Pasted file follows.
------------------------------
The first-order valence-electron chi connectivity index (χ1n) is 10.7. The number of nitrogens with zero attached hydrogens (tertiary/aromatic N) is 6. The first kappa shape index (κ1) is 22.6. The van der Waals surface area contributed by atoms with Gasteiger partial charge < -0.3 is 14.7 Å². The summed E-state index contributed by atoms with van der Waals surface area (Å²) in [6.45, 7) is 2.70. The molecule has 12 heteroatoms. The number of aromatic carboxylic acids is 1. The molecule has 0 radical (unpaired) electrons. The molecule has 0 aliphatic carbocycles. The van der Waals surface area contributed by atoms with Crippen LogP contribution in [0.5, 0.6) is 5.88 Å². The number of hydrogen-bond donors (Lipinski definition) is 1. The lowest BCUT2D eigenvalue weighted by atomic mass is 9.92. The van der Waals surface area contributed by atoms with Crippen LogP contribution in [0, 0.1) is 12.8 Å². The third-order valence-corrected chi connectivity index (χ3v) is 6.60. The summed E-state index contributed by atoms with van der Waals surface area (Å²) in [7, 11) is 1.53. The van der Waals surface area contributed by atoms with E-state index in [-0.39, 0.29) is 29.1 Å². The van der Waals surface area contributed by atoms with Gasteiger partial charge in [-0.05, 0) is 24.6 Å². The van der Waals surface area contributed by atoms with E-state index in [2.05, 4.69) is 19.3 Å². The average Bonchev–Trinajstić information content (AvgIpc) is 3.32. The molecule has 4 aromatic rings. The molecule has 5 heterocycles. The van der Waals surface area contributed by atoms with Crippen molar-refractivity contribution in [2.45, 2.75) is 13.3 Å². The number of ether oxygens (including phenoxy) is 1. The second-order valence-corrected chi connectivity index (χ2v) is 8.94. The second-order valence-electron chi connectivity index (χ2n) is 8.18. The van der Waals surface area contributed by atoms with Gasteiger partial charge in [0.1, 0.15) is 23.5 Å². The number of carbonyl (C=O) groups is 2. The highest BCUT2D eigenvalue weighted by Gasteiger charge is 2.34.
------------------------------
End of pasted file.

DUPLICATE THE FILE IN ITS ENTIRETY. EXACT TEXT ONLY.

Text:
The first-order valence-electron chi connectivity index (χ1n) is 10.7. The number of nitrogens with zero attached hydrogens (tertiary/aromatic N) is 6. The first kappa shape index (κ1) is 22.6. The van der Waals surface area contributed by atoms with Gasteiger partial charge < -0.3 is 14.7 Å². The summed E-state index contributed by atoms with van der Waals surface area (Å²) in [6.45, 7) is 2.70. The molecule has 12 heteroatoms. The number of aromatic carboxylic acids is 1. The molecule has 0 radical (unpaired) electrons. The molecule has 0 aliphatic carbocycles. The van der Waals surface area contributed by atoms with Crippen LogP contribution in [0.5, 0.6) is 5.88 Å². The number of hydrogen-bond donors (Lipinski definition) is 1. The lowest BCUT2D eigenvalue weighted by atomic mass is 9.92. The van der Waals surface area contributed by atoms with Crippen LogP contribution in [0, 0.1) is 12.8 Å². The third-order valence-corrected chi connectivity index (χ3v) is 6.60. The summed E-state index contributed by atoms with van der Waals surface area (Å²) in [7, 11) is 1.53. The van der Waals surface area contributed by atoms with E-state index in [-0.39, 0.29) is 29.1 Å². The van der Waals surface area contributed by atoms with Gasteiger partial charge in [-0.05, 0) is 24.6 Å². The van der Waals surface area contributed by atoms with E-state index in [2.05, 4.69) is 19.3 Å². The average Bonchev–Trinajstić information content (AvgIpc) is 3.32. The molecule has 4 aromatic rings. The molecule has 5 heterocycles. The van der Waals surface area contributed by atoms with Crippen molar-refractivity contribution in [2.45, 2.75) is 13.3 Å². The number of ether oxygens (including phenoxy) is 1. The second-order valence-corrected chi connectivity index (χ2v) is 8.94. The second-order valence-electron chi connectivity index (χ2n) is 8.18. The van der Waals surface area contributed by atoms with Gasteiger partial charge in [0.1, 0.15) is 23.5 Å². The number of carbonyl (C=O) groups is 2. The highest BCUT2D eigenvalue weighted by Gasteiger charge is 2.34.